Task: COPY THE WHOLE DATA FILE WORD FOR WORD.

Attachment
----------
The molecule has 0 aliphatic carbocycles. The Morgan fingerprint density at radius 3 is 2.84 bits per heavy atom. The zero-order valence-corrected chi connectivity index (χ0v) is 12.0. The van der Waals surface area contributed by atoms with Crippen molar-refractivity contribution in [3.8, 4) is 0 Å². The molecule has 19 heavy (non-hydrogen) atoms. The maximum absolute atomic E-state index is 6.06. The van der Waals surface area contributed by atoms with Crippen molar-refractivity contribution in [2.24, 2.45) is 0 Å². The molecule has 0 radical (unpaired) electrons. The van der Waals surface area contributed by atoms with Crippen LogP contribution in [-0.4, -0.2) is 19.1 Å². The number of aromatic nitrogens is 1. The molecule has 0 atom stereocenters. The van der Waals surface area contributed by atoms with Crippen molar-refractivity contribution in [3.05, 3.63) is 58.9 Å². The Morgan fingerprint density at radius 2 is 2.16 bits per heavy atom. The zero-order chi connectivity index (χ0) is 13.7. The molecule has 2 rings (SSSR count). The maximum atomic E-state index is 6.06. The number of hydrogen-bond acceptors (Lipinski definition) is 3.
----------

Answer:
The molecule has 0 aliphatic carbocycles. The Morgan fingerprint density at radius 3 is 2.84 bits per heavy atom. The zero-order valence-corrected chi connectivity index (χ0v) is 12.0. The van der Waals surface area contributed by atoms with Crippen molar-refractivity contribution in [3.8, 4) is 0 Å². The molecule has 19 heavy (non-hydrogen) atoms. The maximum absolute atomic E-state index is 6.06. The van der Waals surface area contributed by atoms with Crippen molar-refractivity contribution in [2.24, 2.45) is 0 Å². The molecule has 0 radical (unpaired) electrons. The van der Waals surface area contributed by atoms with Crippen LogP contribution in [-0.4, -0.2) is 19.1 Å². The number of aromatic nitrogens is 1. The molecule has 0 atom stereocenters. The van der Waals surface area contributed by atoms with Crippen molar-refractivity contribution in [3.05, 3.63) is 58.9 Å². The Morgan fingerprint density at radius 2 is 2.16 bits per heavy atom. The zero-order chi connectivity index (χ0) is 13.7. The molecule has 2 rings (SSSR count). The maximum atomic E-state index is 6.06. The number of hydrogen-bond acceptors (Lipinski definition) is 3.